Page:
Based on concentrated interactions over 12 to 13 weeks, even if it’s just for 50 minutes each week, a connection is established although not with every student and not always successfully.  A rapport grows among the members of each tutorial group, a sense of common purpose.

And for me the most rewarding moments are those times during a tutorial session when I can actually see the students thinking.  When it seems like they are puzzling over a new idea, a new concept.  Of course, they may just be squinting at the clock in anticipation of being released from the torture of sitting in yet another classroom with yet another TA droning on about something or the other.  Maybe.  But more often than not, I feel they’re giving serious consideration to the material at hand.  They are learning and their horizons are expanding.

My time with these students is rapidly coming to an end and I’m incredibly appreciative of the time I’ve been privileged to spend in their company.

It may be brief, it may be over all too soon, but it’s time well-spent.

Math was not my favourite subject in high school, but I was proficient with the material presented.  Decades later a modicum of what I learned is hardwired for my general use, but don’t ask me to explain an advanced concept and please save me from anything that has to do with calculating probabilities.

One formula that has stuck with me is d = rt or distance (d) equals the rate of travel (r) multiplied by time (t).  And while familiarity with the relationship between these three factors comes in handy for planning, lately I’ve been thinking about the formula’s applicability in a different way.

Why?

Because I think the distance we travel daily contributes to the feeling we have that life is hurtling by us at breakneck speeds.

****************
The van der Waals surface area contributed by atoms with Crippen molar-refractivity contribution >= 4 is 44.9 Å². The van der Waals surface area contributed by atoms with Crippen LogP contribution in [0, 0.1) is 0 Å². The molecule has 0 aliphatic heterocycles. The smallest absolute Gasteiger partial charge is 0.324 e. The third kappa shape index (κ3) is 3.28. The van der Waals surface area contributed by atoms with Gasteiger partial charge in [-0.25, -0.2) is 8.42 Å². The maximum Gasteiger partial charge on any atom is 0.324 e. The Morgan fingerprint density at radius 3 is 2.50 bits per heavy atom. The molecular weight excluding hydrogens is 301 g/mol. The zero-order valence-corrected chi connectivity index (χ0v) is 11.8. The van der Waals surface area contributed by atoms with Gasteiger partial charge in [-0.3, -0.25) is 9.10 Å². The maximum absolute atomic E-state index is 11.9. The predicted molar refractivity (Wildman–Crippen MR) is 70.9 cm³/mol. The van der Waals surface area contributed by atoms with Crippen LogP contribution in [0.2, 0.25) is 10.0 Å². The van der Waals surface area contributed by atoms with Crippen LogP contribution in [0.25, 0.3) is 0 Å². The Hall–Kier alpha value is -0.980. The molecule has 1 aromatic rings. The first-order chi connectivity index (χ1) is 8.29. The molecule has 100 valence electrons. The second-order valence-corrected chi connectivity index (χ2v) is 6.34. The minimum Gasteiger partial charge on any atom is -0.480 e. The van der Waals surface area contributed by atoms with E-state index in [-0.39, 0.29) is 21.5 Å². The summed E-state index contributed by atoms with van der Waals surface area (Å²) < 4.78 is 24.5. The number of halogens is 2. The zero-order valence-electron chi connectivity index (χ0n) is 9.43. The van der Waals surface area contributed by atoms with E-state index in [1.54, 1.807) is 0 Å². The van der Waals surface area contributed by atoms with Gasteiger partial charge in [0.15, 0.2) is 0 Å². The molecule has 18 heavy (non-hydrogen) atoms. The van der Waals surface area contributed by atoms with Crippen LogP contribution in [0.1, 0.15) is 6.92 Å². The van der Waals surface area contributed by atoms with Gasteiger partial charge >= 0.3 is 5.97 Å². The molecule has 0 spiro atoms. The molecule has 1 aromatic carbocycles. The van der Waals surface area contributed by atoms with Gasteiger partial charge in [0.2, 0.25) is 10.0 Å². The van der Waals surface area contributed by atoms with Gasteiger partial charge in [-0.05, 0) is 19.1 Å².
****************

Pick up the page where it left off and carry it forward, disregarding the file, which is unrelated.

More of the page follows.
On days when I teach, for example, the 25 kilometre journey to SFU’s Burnaby campus takes me about thirty minutes each way if traffic is flowing smoothly.  That’s nothing compared to those who may commute in to Vancouver from the Fraser Valley or drive down each day from Squamish or ferry over from the Sunshine Coast.

IMG_5799

Compare that to the daily distance my Grandmothers would have travelled as young women, my paternal Grandmother in rural Lebanon and my maternal Grandmother in rural Jamaica. Until they married, their circle of travel likely extended no further than 10 kilometres, by foot, over the course of a day.

We have extended the distances we travel dramatically and not just for essentials.  How many consider a drive to the Bellis Fair Mall, a three-hour roundtrip from the Lower Mainland depending on border waits, a simple excursion?  Or consider how cavalier we have become about booking vacations requiring hours if not days of travel?

So if the distances we traverse have become more extensive, and if you accept that our time is fixed (not just in the sense of 24 hours a day, but in the finite sense of our mortality), it  would seem that the factor which has changed the most with regard to our day-to-day is r, the rate.

And that may help explain why it feels like we are living at a faster and faster rate, one which increases with each passing year.

Is it any surprise then, as we’re preparing to celebrate the arrival of the new year, that many of us wonder what happened to the old one?  How is it that we are celebrating graduations when it seems like just yesterday we were celebrating the births of the children in our families?

And nothing drives home the finite nature of time as much as the loss of those around us, whether people we’ve known and loved, young and old, or strangers from far away whose images fill the news.

That’s why it’s vital to recognize, sooner rather than later, in our instantaneous 140-character world, that we do not have another now. 

And unless we take control of the speed of our life, it will pass by in a blur.